Declaration Commentary by Ann Cameron Williams

Include Us All in the Shiny Wired Fabric of the Cloud

By Ann Cameron Williams, Ph.D.

The disruptive role of technology as a global “cloud” platform is changing our lives. I think of it as an electronic shiny wired fabric, a new virtual terrain of human activity.  Because of this renaissance age of cloud technology, our lives and how we conduct them is changing radically from fifty years ago and will continue to change even more radically in the future.

How do people needing help with relationships, skill and knowledge acquisition, e-commerce and communication not only survive but thrive in this new renaissance age of technology? The question is relevant to you who are reading this and to every person on this planet as we are not a “one-size-fits-all” population. We change, over time.

How do people needing help with relationships, skill and knowledge acquisition, e-commerce and communication not only survive but thrive in this new renaissance age of technology? The question is relevant to you who are reading this and to every person on this planet as we are not a “one-size-fits-all” population. We change, over time.

The Declaration on The Rights of People to Access Information and Technology is a Thomas Jeffersonian document that declares people with cognitive disabilities have the right to be included in information access and technology. Not as an afterthought. Not as an option. It must be standard operating procedure. Technology companies and the developers of software and apps must consider the diverse span of communication needs in their products and work – and design them into their work as a foundational access option in order to keep all of us engaged as full members of society for the duration and circumstance of our lives. Otherwise, our global society risks losing a significant piece of human engagement in the areas of commerce, communication, and involvement in the cloud. As the infrastructure continues to be built, it is imperative that it builds in diversity in communication and interaction options now, otherwise this small window of time to include it within the structural foundations of the cloud will be closed. So we must act now.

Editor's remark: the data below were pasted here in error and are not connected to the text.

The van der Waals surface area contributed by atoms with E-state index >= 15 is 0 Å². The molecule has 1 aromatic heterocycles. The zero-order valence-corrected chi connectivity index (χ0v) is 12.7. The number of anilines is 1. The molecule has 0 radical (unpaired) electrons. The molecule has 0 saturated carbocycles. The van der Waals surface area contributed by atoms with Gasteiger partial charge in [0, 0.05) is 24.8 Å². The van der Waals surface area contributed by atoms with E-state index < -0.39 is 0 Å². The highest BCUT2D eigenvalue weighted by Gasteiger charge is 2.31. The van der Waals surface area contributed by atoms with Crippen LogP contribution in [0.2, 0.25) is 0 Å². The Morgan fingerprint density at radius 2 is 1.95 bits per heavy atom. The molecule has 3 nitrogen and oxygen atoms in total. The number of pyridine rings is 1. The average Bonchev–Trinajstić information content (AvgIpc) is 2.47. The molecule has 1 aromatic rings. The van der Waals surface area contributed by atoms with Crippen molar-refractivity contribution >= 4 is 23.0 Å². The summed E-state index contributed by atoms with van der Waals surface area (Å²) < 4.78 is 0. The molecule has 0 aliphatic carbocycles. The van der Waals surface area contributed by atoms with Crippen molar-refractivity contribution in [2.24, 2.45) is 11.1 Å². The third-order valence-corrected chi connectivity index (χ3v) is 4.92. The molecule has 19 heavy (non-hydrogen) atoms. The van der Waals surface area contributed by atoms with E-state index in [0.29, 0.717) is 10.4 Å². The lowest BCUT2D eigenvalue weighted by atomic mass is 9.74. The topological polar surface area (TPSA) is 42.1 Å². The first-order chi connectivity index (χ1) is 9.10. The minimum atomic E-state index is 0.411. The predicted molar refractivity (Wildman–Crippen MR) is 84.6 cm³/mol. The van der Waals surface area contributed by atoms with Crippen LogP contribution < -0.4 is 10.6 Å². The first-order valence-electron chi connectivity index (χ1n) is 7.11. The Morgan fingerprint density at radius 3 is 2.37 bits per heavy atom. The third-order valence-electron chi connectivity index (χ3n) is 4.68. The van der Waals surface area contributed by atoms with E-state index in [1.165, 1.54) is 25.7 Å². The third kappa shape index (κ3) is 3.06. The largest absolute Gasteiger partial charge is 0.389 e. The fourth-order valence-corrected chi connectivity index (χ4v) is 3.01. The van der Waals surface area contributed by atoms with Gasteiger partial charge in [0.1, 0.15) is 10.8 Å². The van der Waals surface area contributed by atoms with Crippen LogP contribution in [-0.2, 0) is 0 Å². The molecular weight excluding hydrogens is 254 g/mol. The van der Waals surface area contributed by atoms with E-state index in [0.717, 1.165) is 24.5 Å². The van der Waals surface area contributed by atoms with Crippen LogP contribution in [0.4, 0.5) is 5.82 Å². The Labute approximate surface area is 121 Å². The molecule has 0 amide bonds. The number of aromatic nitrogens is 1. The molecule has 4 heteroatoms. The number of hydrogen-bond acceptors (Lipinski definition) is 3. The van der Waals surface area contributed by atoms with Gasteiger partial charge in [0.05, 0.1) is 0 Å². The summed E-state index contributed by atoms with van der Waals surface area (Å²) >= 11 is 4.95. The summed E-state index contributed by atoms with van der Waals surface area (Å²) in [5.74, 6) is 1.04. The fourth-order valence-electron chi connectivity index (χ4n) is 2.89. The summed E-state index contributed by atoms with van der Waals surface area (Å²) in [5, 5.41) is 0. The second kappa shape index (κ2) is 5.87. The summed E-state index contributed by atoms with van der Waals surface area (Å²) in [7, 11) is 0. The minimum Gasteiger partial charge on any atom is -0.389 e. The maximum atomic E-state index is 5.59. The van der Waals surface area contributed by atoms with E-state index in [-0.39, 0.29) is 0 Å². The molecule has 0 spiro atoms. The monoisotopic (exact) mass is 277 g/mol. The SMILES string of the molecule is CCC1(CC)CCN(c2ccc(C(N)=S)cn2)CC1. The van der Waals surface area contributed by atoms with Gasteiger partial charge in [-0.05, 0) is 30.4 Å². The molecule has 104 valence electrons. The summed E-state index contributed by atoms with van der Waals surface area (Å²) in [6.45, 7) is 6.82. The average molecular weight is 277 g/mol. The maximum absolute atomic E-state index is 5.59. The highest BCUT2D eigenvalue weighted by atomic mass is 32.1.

The Arc of the United States, the largest federation of nonprofits serving people with intellectual and developmental disabilities (I/DD), endorsed the Declaration because it stands for the full inclusion of people with diverse functional needs in information access and technology. But the aim of the Declaration serves us all. The Declaration trumpets an urgent message for the technology powers not to forget those of us who need larger words, simpler language, picture language, and more time to interface with and use the cloud.

This is why the Declaration is important to all of us. This is why the Declaration is important to you.

The Declaration needs to be understood and endorsed by all of us; activated in everyday thinking, technology design, application and adoption by society. So if you haven’t endorsed it, do so now.  It takes only a few minutes.  Then pass it on to your network.  Let’s all stand behind the Declaration and push it forward to full realization. Our commitment to this now will ensure that all of us – yes, including you - will be fully included in the shiny wired fabric of our cloud-based global society.

Ann Cameron Williams, Ph.D., is the Senior Executive Officer, Research and Innovations for The Arc of the United States in Washington, D.C.

Learn more about The Rights of People with Cognitive Disabilities to Technology and Information Access and relevant news.

View all Declaration Updates as they become available.